Road, mountain and gravel bike.
Favourite cycling route
I have far too many favorites to choose just one so here’s one of my favorites, this one best ridden on a mountain- or gravel-bike. I call this the Scheid Ride, because there are several -scheids on this ride: Bourscheid, Lipperscheid and Luxembourg’s grandaddy of -scheids, Schlindermanderscheid. For good measure, there’s also a Dirbach.
Begin this route by taking the train (and your bike) to Michelau, the first CFL stop north of Ettelbruck. Once off the train, look west and up at the ugly clear-cut hillside on the far side of the Sauer River. That’s where you’re going. Clear-cuts are truly nasty, but like this one, they sometimes afford terrific views.
To get there, cross the Sauer River and follow the dirt road to the left, up and into the still-wooded lower hillside. Climb steadily as you wind this way and that, eventually heading north and reaching the clear-cut. From here, Michelau looks like a tiny toy town down in the valley.
The road soon gets steeper and rougher, but no matter. Suck it up and sally forth for you’ll soon reach a viewpoint with the best views to be found of Bourscheid Castle, just a few hundred meters across the valley and perched perfectly atop the neighboring hill. (Reach this point about 3 kilometers from where you started in Michelau.) Once you’ve photo’d the fantastic scenery and selfied ‘til you can’t possibly selfie no mo’, follow the gravel road west and up where you’ll soon reach the paved road to Bourscheid Village.
Suck it up and sally forth for you’ll soon reach a viewpoint with the best views to be found of Bourscheid Castle
From here you have a couple options all with the same result: after a rollicking descent you end up at Goebelsmuhle, gateway to Schlindermanderscheid. The option I prefer is to first head west a bit (far-reaching views of the Éislek abound in all directions!) and just before Kehmen, turn right onto a paved farm road which soon becomes gravel and enters the forest. What follows is a crazy-fun, rumblin’-tumblin’ descent which ends up in tinier-than-tiny Dirbach, the very definition of a little-known, get-away-from-it-all, riverside village. Then again, there’s a big hotel and camping area here so I suppose it’s not all that little-known. (Dirbach is about 12 km from your Michelau départ.)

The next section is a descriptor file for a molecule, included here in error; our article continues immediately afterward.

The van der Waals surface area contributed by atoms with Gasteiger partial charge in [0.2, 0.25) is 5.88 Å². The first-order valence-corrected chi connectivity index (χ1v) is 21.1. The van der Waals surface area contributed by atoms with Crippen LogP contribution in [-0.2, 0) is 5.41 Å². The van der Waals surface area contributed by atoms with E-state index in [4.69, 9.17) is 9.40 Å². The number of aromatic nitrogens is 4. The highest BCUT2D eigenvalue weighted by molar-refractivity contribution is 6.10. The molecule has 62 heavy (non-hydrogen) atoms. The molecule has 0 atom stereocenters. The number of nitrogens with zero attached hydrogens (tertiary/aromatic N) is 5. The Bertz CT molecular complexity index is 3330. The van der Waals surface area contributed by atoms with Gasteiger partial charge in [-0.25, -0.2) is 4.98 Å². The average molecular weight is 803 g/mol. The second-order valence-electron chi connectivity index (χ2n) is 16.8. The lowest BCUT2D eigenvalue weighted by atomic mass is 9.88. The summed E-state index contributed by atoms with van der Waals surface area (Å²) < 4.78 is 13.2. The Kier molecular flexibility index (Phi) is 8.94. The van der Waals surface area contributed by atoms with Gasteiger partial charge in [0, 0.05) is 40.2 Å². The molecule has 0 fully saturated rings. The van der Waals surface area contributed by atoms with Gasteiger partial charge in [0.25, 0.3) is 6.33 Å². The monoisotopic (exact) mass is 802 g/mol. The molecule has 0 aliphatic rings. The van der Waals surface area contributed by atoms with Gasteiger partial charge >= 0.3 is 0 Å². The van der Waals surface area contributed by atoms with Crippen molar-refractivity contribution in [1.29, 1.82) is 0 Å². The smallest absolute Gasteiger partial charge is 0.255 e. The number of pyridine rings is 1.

Dirbach is just upriver from Goebelsmuhle, so go there and then climb up, up, up to Schlindermanderscheid. This is a tough hill, but it’s paved and also, it’s Schlindermanderscheid—with 21 letters, the longest-named place in Luxembourg! You could say it’s the Llanfairpwllgwyngyllgogerychwyrndrobwllllantysiliogogogoch of Luxembourg. (I’d like to hear you try.)
From Schlindermanderscheid, you can drop down via trail and dirt road to Ënnerschlënner, which is basically Lëtzebuergesch shorthand for Underschlindermanderscheid. From, here make for Lipperscheid, the last climb and Scheid of the day. Pass through the village and at the top of the hill, find a dirt road heading south and a scenic-overlook sign reading ‘Gringlay’. (Or maybe it’s ‘Gringlee’; Lëtzebuergesch spelling encourages variations on a theme.)
Gringlay (or Gringlee) is a paraglider launch spot, an open viewpoint offering spectacular views across a sweeping bend in the Sauer River to Bourscheid Castle which rises majestically above the valley below. It’s my favorite view in Luxembourg and one that my bikes and I return to time and again.
Fun too, is that much of the today’s ride can be traced on the view in front of you. Along with the castle, all three Scheids are visible and even the icky clear-cut too. (But not the Dirbach.)
There’s a picnic table here so enjoy a bite to eat if you’re peckish and again, load up your phone with scenics and selphies. Michelau is just a couple downhill kilometers away so when it’s time to go, just head southish and westish—there are several farm roads and trails up here that lead down—and you’ll be back in no time.
Level of difficulty
Difficult. Total distance: about 24 km with 750 meters of climbing.
Highlights and comments
Hella views galore!
Why I ride
Cycling is maybe the only thing I know of that feels exactly the same to me as it did when I was a kid. That sense of fun, freedom and adventure, not to mention invincibility! Until, that is, someone much faster passes me by like my wheels are stuck in cement. So, I guess I ride to be a kid again. Then again, maybe I’m just kidding myself. (Ahem.)
What is missing from the cycle infrastructure in Luxembourg?
You know that cool bike wash station like they have at Hesper Park? I want them to install one of those just outside my front door so that I’ll quit tracking so much muck and mud into our apartment.
More seriously though, when it comes to bike infrastructure, Luxembourg is so far ahead of where I came from (in America) that I’m not inclined to be critical; I’m just grateful as hell for what’s here.